Example: Management has set forth a new policy that personal vehicles are not to be washed while on duty. You take the station's binder of policies outside, put it in a bucket, cover it with car wash soap and fill the bucket up with water. All of this is occurring with your partner live streaming it to social media. 

In any discussion – to anyone - be respectful. This may be difficult, especially if management is younger than you, less educated or less experienced. But you are an employee and management is a voice for your employer.

It’s possible to respect someone and disagree with them, but it’s all about how you present yourself. Remember that when speaking to management, you are speaking to an extension of those that own the ambulance service and those signing your paychecks. 

Ultimately, respecting someone, though disagreeing with them, is a hallmark of professionalism.

4. Watch how and what you say.

Example: You get called into the supervisor’s office. As you walk in, the supervisor is behind the desk with her arms crossed. Someone from the billing office is also in the supervisor’s office, with his arms crossed. Right off the bat, the mood is set as aggressive. 

We’ve all seen those patients with crossed arms and legs. This is called the defensive posture. Crossed extremities connote a stand-offish appearance or one that is closed. As you are speaking, re-examine your posture and stance. Keep your arms uncrossed. Remember, this is a conversation, not a cage match or a schoolyard brawl.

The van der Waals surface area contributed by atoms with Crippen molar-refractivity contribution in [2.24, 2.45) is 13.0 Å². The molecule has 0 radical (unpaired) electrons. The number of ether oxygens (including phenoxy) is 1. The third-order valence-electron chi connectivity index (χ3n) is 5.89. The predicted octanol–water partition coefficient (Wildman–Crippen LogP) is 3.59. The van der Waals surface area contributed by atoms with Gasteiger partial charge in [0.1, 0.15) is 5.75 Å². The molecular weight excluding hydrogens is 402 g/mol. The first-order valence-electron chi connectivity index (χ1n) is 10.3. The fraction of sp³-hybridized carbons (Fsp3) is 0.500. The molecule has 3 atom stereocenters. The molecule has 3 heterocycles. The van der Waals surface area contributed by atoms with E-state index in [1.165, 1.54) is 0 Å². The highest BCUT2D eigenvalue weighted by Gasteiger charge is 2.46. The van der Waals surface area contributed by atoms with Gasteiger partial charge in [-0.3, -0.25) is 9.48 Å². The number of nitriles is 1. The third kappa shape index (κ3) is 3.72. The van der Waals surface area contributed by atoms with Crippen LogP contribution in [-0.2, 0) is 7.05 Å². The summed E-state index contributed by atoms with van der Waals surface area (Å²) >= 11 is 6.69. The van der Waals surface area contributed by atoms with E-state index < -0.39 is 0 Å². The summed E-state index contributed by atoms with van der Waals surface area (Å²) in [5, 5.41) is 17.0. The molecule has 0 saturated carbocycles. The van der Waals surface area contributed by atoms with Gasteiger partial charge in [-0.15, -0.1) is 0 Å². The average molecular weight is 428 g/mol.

Next, watch how you phrase things. Don’t assign blame and don’t belittle the management decision. Use clear and accurate wording to describe your perception of the decision and how the decision is negatively affecting you.

Don’t assume the decision was made to target you personally and assume no one specific is to blame. Be careful with how loud you voice your opinion. There is a difference between being passionate about your point and yelling at someone. 

5. Actions speak louder than words. 

Example: You approach your supervisor with an idea to cut costs while increasing patient care. Your supervisor says it’s a good idea and encourages you to attend a board meeting to present your idea. So, you attend a board meeting and describe your idea.

Two months later, you are still waiting to hear from management regarding your proposal. At the three month mark, you go on social media and blast your management, service and co-workers as the most "lazy" and "incompetent" people you have ever met. 

Manage your expectations of an encounter with management, especially high-ranking corporate executives. Most often, change doesn’t occur overnight. Sometimes a proposal must go through multiple channels and people not even in attendance at the meeting. A proposal may have to go through multiple legal terms to ensure it is lawful. It may then have to go through financial teams to assess its merits. It may then have to go to a local government board, like a township or commissioner, for further permission.

Change takes time. But that doesn’t justify defaming, slandering and posting negative comments about your experience, service and supervisor on social media. It’s perfectly normal to feel frustrated. But when frustrated, it’s best to act like a prehospital health care professional.